Article: Electronics/Electrical Engineering
This article covers the following jobs:
- Electronics/Electrical Assembler
- Electronics/Electrical Engineer
- Electronics/Electrical Engineering Technician
- Engineering Draughtsperson.
The job descriptions are only a brief summary. It's recommended that you do further research on jobs that interest you.
Electronics/electrical engineering is about the generation of electricity from oil, coal, gas and nuclear power, as well as the design, development and manufacture of products that use electricity.
In general, electrical engineers design and develop products that use relatively high levels of electricity, such as heating and lighting systems. They also work on the generation and distribution of electricity.
Electronics engineers design and develop products that use low levels of electricity and microprocessor technology. They work on a wide variety of products, including computers, telecommunications technology, televisions, and audio and video equipment.
Some of the careers in this area
Electronics/electrical assemblers put together electronic or electrical products, such as computers, televisions and CD players. There are two main types of work: mass production and batch production.
In mass production, assemblers usually work on an assembly line. They sit near a moving conveyor belt that carries the items to be worked on. As each board passes in front of them, they insert a particular number of parts into the correct positions.
In batch production, assemblers usually work at a bench. A supervisor gives the assembler a number of parts and special instructions, which may include a parts list and a diagram or technical drawing. They then work to finish the batch within a target time.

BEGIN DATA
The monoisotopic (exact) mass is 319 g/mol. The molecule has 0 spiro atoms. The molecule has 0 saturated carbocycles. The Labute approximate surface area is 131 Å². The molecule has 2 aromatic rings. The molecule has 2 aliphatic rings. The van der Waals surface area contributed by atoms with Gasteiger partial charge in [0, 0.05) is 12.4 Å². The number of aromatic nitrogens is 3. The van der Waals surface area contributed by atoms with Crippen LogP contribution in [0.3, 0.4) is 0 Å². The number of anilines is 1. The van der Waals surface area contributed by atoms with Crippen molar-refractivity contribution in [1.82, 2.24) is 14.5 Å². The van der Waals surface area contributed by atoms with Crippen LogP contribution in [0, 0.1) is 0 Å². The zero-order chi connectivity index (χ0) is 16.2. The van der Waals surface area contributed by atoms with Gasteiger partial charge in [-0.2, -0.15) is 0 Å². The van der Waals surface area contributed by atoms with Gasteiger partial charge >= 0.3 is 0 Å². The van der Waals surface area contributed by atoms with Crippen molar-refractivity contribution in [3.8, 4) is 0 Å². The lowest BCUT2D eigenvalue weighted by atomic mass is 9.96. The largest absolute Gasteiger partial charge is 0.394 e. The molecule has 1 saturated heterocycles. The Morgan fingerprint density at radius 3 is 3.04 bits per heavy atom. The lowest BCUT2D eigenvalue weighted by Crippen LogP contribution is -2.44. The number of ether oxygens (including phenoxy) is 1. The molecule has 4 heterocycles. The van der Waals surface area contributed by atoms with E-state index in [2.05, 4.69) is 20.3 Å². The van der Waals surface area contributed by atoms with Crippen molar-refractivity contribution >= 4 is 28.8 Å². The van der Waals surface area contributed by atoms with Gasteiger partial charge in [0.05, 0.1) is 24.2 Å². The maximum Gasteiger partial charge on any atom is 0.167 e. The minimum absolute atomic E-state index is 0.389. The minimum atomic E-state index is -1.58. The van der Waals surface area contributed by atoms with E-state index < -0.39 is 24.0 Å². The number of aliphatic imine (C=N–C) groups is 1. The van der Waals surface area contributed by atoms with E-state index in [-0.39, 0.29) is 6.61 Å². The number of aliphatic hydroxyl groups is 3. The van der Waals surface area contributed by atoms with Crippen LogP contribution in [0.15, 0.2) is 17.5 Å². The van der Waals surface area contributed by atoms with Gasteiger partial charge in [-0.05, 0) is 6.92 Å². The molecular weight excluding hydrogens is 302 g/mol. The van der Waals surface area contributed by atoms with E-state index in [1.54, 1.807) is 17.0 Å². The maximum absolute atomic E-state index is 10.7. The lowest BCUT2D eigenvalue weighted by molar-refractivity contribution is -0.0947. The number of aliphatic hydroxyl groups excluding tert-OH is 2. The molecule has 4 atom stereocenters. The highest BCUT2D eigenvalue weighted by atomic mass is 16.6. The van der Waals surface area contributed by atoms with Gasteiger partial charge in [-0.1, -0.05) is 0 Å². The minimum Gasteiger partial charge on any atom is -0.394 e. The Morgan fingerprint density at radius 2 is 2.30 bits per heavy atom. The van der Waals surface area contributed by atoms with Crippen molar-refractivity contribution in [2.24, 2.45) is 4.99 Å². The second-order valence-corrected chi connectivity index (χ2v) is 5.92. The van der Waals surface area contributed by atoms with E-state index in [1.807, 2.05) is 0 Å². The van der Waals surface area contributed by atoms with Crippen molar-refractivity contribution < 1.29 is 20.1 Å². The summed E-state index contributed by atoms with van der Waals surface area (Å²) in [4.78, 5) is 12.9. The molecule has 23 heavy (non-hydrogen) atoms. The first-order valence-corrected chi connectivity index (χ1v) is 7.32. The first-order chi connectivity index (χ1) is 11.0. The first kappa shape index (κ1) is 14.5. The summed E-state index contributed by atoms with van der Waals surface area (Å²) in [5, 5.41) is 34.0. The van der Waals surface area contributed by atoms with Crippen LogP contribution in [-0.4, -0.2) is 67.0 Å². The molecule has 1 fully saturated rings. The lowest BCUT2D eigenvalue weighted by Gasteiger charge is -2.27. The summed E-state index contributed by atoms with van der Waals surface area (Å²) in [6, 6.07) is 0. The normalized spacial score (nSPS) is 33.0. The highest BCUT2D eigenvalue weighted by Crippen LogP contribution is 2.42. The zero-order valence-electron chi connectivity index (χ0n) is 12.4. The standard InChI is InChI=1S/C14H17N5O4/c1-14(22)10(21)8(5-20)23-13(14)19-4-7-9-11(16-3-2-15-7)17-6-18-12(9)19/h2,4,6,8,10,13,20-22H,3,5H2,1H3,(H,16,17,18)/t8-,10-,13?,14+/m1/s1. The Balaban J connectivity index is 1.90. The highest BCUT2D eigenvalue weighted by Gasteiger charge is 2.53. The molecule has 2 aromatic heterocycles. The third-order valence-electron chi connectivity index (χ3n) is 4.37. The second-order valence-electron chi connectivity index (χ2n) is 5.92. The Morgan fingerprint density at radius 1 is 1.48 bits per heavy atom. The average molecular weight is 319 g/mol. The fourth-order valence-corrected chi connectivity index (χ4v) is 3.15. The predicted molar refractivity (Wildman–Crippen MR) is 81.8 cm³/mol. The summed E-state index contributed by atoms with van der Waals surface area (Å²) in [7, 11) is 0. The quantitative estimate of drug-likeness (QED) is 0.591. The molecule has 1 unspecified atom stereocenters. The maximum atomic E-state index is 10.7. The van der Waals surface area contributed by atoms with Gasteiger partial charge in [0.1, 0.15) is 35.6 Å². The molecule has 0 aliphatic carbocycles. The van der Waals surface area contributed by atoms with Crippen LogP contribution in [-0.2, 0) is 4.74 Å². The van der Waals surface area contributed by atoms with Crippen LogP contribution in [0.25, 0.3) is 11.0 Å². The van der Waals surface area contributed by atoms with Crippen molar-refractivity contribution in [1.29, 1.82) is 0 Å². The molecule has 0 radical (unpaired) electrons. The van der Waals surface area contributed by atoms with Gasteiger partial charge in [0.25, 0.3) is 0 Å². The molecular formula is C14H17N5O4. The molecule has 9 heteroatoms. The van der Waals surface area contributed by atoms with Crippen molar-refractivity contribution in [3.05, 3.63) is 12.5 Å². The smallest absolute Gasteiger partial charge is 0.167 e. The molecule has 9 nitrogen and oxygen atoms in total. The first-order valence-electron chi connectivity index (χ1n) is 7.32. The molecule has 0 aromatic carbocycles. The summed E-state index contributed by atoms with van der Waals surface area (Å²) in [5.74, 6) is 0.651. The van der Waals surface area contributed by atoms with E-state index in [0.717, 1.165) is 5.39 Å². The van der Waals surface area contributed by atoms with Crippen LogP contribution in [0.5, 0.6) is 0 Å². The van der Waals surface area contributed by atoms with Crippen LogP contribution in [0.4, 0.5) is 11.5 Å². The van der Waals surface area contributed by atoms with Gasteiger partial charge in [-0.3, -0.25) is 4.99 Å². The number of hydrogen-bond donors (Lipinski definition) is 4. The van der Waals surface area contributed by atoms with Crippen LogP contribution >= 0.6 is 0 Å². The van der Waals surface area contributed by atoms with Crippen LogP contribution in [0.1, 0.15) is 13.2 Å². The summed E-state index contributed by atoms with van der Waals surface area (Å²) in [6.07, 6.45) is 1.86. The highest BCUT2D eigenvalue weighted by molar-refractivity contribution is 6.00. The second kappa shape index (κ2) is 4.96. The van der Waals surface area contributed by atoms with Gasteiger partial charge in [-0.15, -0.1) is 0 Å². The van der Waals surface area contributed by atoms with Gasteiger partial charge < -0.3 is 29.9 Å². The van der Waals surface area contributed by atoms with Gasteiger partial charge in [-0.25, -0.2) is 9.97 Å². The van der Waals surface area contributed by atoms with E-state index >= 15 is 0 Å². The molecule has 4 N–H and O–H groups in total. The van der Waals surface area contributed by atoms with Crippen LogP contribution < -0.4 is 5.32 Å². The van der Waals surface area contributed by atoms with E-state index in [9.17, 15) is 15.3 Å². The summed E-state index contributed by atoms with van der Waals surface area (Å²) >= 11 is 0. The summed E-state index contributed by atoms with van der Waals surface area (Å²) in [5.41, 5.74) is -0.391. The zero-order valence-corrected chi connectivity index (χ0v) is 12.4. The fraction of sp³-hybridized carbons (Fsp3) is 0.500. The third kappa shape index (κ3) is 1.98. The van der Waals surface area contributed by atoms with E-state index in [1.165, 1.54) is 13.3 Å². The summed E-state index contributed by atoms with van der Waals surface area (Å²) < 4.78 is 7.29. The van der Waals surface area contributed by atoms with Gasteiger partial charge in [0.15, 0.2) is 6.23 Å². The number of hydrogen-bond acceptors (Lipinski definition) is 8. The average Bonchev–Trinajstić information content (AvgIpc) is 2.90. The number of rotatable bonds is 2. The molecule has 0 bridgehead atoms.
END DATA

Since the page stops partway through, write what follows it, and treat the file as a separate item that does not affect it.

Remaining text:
There are no formal academic entry requirements. However, many employers look for GCSEs in English, Maths and a science, technology or engineering subject.
Electronics engineers design, develop, operate and maintain products that use electronics, for example, telecommunications systems, electronic imaging devices and computer-controlled systems (from satellite tracking systems to washing machines).
Electrical engineers are involved in the generation and supply of electricity for the industrial, commercial and public sectors, as well as for domestic use.
The usual requirement for this career is a relevant degree or HND, such as electronics/electrical engineering.
Electronics/Electrical Engineering Technician
Electronics engineering technicians support electronics engineers in the design, development, maintenance and testing of electronic products, including personal computers, digital television, control systems for heating, cooking and washing, games machines and multimedia information systems.
Electrical engineering technicians are involved in the generation and distribution of the electricity used to heat and light homes, and power industries.
Engineering technicians work in areas such as research and development, design and technical drawing (draughtswork), maintenance and quality assurance (testing products to make sure they are safe and of high quality).
Entry into a trainee technician post is usually with at least four GCSEs at grade C or above, including English, Maths and a science, technology or engineering subject.
Engineering draughtspeople produce detailed drawings and instructions, which production workers use to make electrical/electronic products and equipment. There are two main types of draughtsperson: design and detail.
Traditionally, a draughtsperson would use a drawing board and technical drawing equipment such as stencils. These days, they'll usually have computer-aided design (CAD) technology.
Design draughtspeople examine designs. They calculate the number, size and weight of the required parts. They then produce a 'scheme' (a general outline) drawing.
Detail draughtspeople produce the final accurate drawing for use by the production workers. They break the drawing down into a series of smaller drawings for each stage of the production process.
Both detail and design draughtspeople use mathematical calculations, and need to be comfortable working with calculators and computers.
Entry into a trainee technician post is usually with four GCSEs at grade C or above, which should include English, Maths and a science, technology or engineering subject.
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